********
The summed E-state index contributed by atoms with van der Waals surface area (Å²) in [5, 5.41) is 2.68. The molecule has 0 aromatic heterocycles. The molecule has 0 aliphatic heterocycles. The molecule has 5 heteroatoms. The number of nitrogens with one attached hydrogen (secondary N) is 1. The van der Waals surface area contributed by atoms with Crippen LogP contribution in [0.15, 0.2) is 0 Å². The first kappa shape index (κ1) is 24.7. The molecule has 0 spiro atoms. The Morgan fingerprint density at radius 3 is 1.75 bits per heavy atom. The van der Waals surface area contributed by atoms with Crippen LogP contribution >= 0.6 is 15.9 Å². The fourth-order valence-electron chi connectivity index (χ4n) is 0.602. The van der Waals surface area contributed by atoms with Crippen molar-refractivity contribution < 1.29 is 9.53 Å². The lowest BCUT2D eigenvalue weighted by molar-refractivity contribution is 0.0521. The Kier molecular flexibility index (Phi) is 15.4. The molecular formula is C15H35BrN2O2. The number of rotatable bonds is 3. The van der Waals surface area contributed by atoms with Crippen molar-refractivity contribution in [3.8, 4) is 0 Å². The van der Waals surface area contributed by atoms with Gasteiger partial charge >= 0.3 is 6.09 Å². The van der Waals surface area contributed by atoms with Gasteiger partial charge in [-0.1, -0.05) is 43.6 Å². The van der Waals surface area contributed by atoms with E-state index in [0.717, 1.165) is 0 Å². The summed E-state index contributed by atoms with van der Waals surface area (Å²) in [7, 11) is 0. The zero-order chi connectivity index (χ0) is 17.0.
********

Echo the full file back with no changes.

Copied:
The summed E-state index contributed by atoms with van der Waals surface area (Å²) in [5, 5.41) is 2.68. The molecule has 0 aromatic heterocycles. The molecule has 0 aliphatic heterocycles. The molecule has 5 heteroatoms. The number of nitrogens with one attached hydrogen (secondary N) is 1. The van der Waals surface area contributed by atoms with Crippen LogP contribution in [0.15, 0.2) is 0 Å². The first kappa shape index (κ1) is 24.7. The molecule has 0 spiro atoms. The Morgan fingerprint density at radius 3 is 1.75 bits per heavy atom. The van der Waals surface area contributed by atoms with Crippen LogP contribution >= 0.6 is 15.9 Å². The fourth-order valence-electron chi connectivity index (χ4n) is 0.602. The van der Waals surface area contributed by atoms with Crippen molar-refractivity contribution < 1.29 is 9.53 Å². The lowest BCUT2D eigenvalue weighted by molar-refractivity contribution is 0.0521. The Kier molecular flexibility index (Phi) is 15.4. The molecular formula is C15H35BrN2O2. The number of rotatable bonds is 3. The van der Waals surface area contributed by atoms with Crippen molar-refractivity contribution in [3.8, 4) is 0 Å². The van der Waals surface area contributed by atoms with Gasteiger partial charge >= 0.3 is 6.09 Å². The van der Waals surface area contributed by atoms with Gasteiger partial charge in [-0.1, -0.05) is 43.6 Å². The van der Waals surface area contributed by atoms with E-state index in [0.717, 1.165) is 0 Å². The summed E-state index contributed by atoms with van der Waals surface area (Å²) in [7, 11) is 0. The zero-order chi connectivity index (χ0) is 17.0.